Scientific advancements over the past couple of years are refining our knowledge of dry hopping’s effects. A 2016 study found that dry hopping can, in fact, contribute bitterness to beer: Sapwood Cellars co-founder Scott Janish breaks down the study well on his blog, but the TL;DR version is that there are specific oxidized alpha acids in hops called humulinones.

These humulinones are much more soluble in beer than the major alpha acids, but, being about 66% as bitter, can contribute a “smoother” bitterness than that of isomerized alpha acids.

In a later post, Janish digs into findings that reveal how beers rated under 20 IBU (International Bittering Units) can become more bitter through dry hopping, while those over 30 IBU can become less bitter. The wildest finding to me is that because dry hopping increases a beer’s pH, it can boost the perceived bitterness of the beer even if it doesn’t increase its IBU.

That brings me to a piece I read over the weekend recounting the keynote address from the recent Ohio Craft Brewer’s conference by Tom Shellhammer, Norwester Professor of Fermentation Science at Oregon State University. Shellhammer reiterated findings of those earlier studies, but added analysis of a phenomenon known as “hop creep.”

Hop creep is when dry hopping triggers additional fermentation in a beer. That can happen because enzymes in the hops “can break down the unfermentable long-chain sugars to simple sugars”, which can trigger fermentation if any yeasts remain present and active in the beer.

So, wondering how a “zero IBU” NEIPA still has some bitterness to it? Wondering why that Hazy IPA you like can be inconsistent, a little stronger some times than others? Look to the science, friends. We still have much to learn.

Until next time.

0 Comments

This sponsored column is written by Nick Anderson, beermonger at Arrowine (4508 Lee Highway).

The rise of Hazy/Juicy/New England-style IPAs was probably my first “old man yells at cloud” moment as a beer “professional”, or whatever it is I am.

They weren’t bitter, and the “haze for haze’s sake” thing was almost immediately obnoxious to me. It felt like style was trumping substance, not to mention the difficulty in keeping up with the tide of frequent new releases.

The thing that might’ve irked me the most was that I really liked a lot of the beers that kicked off the movement, and have enjoyed many that followed. To name only a few: The Alchemist’s Heady Topper is great, and if anything I enjoy Focal Banger even more.

The Lawson’s Finest Liquids beers I’ve tried have been excellent. I adore Two Roads’ Two Juicy, Solace’s Partly Cloudy and mostly anything Commonwealth Brewing Company puts out, and have been on a recent kick with Fat Orange Cat’s Write Drunk Edit Sober (pictured — how did they know?).

So, as usually happens once I get over myself, I found myself far more open to new takes on the style, and more easily able to discern what I liked/disliked in a Hazy IPA, and whose versions I tended to prefer. Not much of a surprise there.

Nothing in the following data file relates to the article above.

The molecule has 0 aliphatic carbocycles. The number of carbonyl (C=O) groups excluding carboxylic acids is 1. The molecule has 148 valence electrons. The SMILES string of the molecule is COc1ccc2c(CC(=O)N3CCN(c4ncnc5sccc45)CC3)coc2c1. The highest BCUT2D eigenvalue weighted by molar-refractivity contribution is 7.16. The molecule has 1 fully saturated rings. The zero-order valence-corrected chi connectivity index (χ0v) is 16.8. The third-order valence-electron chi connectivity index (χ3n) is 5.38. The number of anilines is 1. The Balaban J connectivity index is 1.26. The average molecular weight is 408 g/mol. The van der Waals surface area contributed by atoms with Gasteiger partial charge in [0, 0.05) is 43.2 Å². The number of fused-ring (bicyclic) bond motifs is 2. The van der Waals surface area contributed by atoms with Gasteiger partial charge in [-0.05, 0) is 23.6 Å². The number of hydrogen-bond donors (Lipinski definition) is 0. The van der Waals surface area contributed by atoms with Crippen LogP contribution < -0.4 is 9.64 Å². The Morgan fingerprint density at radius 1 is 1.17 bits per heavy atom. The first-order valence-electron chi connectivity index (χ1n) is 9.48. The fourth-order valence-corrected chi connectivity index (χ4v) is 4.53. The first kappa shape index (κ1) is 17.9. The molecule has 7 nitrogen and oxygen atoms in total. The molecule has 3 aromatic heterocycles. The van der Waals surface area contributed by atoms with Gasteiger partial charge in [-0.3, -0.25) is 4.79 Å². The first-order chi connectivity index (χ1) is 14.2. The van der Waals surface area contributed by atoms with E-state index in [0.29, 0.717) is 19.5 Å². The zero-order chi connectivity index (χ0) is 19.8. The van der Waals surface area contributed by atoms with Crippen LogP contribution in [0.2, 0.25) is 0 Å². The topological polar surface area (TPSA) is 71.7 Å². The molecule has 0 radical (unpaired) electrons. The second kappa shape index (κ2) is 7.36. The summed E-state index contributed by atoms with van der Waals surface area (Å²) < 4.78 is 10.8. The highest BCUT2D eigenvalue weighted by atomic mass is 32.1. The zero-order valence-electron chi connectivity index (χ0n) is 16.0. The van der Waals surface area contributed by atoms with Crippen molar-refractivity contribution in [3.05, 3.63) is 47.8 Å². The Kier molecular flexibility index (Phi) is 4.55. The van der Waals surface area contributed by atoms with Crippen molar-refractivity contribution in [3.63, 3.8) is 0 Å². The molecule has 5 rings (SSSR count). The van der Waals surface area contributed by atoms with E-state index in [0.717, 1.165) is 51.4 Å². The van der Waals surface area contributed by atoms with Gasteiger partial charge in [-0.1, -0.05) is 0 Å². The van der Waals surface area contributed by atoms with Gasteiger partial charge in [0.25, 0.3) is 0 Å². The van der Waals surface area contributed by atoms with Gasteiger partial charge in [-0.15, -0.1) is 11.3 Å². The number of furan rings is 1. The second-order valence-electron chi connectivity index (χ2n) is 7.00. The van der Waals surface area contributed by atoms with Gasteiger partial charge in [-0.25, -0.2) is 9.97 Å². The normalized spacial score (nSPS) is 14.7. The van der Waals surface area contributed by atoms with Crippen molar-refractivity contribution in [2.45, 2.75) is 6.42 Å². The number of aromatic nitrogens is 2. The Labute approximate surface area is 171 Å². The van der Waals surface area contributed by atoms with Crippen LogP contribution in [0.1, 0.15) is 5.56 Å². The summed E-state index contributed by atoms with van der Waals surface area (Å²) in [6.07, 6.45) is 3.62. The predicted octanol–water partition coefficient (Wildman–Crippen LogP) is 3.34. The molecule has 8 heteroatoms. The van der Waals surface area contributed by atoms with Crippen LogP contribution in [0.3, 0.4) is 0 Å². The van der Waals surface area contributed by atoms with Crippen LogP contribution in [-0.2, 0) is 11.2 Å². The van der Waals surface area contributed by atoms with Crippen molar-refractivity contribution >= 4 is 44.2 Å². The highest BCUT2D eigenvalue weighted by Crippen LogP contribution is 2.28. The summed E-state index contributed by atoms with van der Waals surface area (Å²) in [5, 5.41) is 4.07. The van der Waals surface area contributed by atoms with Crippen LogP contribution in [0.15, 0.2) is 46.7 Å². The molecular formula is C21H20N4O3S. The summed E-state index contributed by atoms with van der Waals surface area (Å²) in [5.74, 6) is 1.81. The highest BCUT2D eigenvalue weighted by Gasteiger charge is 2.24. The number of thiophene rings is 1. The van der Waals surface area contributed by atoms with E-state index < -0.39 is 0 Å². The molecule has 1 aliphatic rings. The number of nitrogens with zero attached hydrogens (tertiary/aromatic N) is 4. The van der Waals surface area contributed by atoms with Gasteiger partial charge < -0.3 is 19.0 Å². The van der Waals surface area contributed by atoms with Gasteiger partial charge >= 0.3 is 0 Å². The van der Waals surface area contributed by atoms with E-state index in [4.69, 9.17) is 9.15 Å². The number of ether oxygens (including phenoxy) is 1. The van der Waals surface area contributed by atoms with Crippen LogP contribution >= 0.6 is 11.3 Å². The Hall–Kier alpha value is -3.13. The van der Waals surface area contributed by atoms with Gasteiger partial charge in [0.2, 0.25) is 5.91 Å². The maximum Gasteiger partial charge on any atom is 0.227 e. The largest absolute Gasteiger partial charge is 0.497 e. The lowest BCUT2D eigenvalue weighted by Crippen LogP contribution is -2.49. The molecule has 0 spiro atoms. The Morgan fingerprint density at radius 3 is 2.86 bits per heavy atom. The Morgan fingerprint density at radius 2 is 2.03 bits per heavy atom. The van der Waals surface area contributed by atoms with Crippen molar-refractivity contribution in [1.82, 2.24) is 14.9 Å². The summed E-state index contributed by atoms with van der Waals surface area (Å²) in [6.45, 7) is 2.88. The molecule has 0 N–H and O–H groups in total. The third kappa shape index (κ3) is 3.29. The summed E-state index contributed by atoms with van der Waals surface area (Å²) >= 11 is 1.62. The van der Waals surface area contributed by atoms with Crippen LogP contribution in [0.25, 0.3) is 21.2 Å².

What did surprise me was something I started noticing before, but especially after I rejoined the staff here at Arrowine: how many wine drinkers were getting into Hazy IPAs.

Actually, the idea coalesced observing our own fearless leader himself, Doug Rosen. Where just a few years ago, you couldn’t pay him to drink the average IPA, now he’d try new Hazy IPA arrivals and note their flavors, and balance. This threw me for a loop. What balance? I would think. There’s little or no bittering hop here; little in the way of malt character — where’s the balance in that? 

But it wasn’t just Doug saying things like this; a number of our customers, especially our more wine-centric ones, were finding themselves enjoying IPAs, many for the first time.

I realize now that I was thinking of “balanced” IPA in terms of what it used to be — which I still love, mind you — back in the days of the IBU wars, when the more aggressively bitter your IPA was the more sought after it became.

With an emphasis on low bitterness, fruity aromas/flavors and specific varietal characteristics (from hops rather than grapes), Hazy IPAs are a great gateway beer for wine fans, many of whom are discovering that they didn’t dislike “hoppy” beer so much as overly “bitter” hoppy beer.

So, scoff at that orange juice-looking beer on Instagram (like I still do at more egregious examples), but bear in mind that it and others like it are expanding beer’s audience and consumer base at a time when between an explosion of new breweries, continued growth in hard liquor/cocktails and the looming competition of legalized marijuana (more on that at some point), new consumers are more important and more difficult to draw in than ever.

Until next time.

0 Comments

This sponsored column is written by Nick Anderson, beermonger at Arrowine (4508 Lee Highway).

Huh. This is kinda wild, no?

Hello there, denizens of ARLnow.com. It’s been a while. For those of you who weren’t here the first time around, my name is Nick and I used to write a column here back when I was the beer buyer at Arrowine.

Now that I’m back at Arrowine — which I didn’t expect to happen but has been great so far — I’ve been asked to jump back in the pool here, which I really didn’t expect.

So it’s been what, almost four years? How are you all? What’s new? I’m back at my old job but my life couldn’t be more different: I’m a dad now, for one thing, which is awesome.